The fireside chat with Mouchawar was followed by a panel discussion on challenges entrepreneurs face on a dayto- day basis, and how they get past them. Manar Al Hinai co-founded Sekka, an online platform dedicated to uncovering, publishing, and promoting Khaleeji stories, in 2017, with her entrepreneurial journey beginning after she quit her career in corporate communications in the investment development sector.

Panel discussion with Aby Sam Thomas, Edior in Chief, Entrepreneur Middle East; Tom Otton, founder and CEO, Create Media Group; Manar Al Hinai, co-founder and Storyteller-in-Chief, Sekka

“When we launched Sekka, a type of an online magazine which had not existed before, I had to put my ego out of the business,” Al Hinai said. “I knew that I had a vast experience in comms and marketing, but not particularly in this field [the publishing industry]. So, I had to be humbler, to be willing to learn, and to be more open. I also had to learn about different facets that come to play in this business, such as graphic design, culture graphics, and once you learn how all these things work, you need to learn to delegate, because you need time to start strategizing your plans for the forthcoming years. When we started, another challenge was time management, but I think it’s a constant challenge because as your business grows, you need to inject more hours into it every day.”

Another panelist, Tom Otton, founder and Managing Director, Create Media Group, a Dubai-based digital communications agency, spoke about taking his company from a startup stage to a business that now has a multifaceted team of 70 people working with clients like Emirates Airline, Expo 2020, and Dubai Tourism. In achieving that, Otton explained, he has relied on making thoughtful, informed decisions as quickly as possible.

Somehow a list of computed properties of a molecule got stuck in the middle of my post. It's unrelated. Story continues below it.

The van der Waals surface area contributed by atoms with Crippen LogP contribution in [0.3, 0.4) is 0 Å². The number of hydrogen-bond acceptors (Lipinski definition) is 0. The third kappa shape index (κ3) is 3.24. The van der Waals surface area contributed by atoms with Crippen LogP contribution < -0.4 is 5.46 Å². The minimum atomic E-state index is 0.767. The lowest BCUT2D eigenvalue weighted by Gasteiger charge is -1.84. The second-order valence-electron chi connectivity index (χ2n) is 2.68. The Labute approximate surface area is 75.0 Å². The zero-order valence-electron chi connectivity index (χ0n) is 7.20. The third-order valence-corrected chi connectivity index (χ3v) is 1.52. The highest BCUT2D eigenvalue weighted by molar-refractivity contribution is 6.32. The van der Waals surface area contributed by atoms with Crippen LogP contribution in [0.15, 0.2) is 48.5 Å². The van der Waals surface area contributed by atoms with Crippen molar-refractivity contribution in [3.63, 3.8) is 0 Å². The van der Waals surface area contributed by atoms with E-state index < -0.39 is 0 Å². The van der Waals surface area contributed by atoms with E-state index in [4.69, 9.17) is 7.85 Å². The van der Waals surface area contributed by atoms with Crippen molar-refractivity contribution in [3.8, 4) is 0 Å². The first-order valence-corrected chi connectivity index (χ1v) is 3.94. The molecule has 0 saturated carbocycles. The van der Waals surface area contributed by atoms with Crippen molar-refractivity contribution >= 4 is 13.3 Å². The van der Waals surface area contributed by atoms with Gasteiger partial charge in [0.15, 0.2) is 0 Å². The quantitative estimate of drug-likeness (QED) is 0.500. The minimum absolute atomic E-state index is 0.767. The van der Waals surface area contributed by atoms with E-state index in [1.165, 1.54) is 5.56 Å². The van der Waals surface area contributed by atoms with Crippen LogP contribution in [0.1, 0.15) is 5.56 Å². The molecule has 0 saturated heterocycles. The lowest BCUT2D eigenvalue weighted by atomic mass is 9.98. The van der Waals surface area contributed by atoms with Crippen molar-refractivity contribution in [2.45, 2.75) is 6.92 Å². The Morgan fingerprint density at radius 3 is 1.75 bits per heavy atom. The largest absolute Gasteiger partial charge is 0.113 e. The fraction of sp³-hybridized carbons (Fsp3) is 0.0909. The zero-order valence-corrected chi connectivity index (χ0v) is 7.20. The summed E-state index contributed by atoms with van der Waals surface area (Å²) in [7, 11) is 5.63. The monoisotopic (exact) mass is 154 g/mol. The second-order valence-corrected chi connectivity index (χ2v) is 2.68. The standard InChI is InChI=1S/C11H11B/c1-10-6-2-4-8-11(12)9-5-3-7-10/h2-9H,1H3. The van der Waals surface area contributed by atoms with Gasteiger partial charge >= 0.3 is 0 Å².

“Some of the challenges are decision-based, and your decision-making process changes over time,” Otton said. “When there are time constraints, you have to come to these decisions more quickly than you may think. As a small young company, you have to move fast while, at the same time, trying to keep up with the speed and think even bigger, but if you keep focused on what sort of business you are in and its capacity, your decision-making can get easier. Therefore, whether you are a small or a large business, being time efficient as a founder is absolutely crucial.”

Peter Oganesean, Managing Director, HP Inc. UAE and East

Lastly, Omer Gurel, co-founder and CEO, Repeat, highlighted the importance of having the right team onboard on a startup to get it to develop and grow. “When you start with one idea, what I can tell you from my personal experience is that you will always have to pivot that idea, and any idea without a business model to monetize it is wasted,” Gurel said.

“Therefore, even if you think that it’s a good idea, the underlying factor is executing it effectively… One of the fatal mistakes you can do, especially at the higher management level, is not judge rightly how your people management works, or whether it is done right. If you believe in only a small percentage of your employees to be the ones to work on and executive a task, then you’re causing a large chain of errors right there.”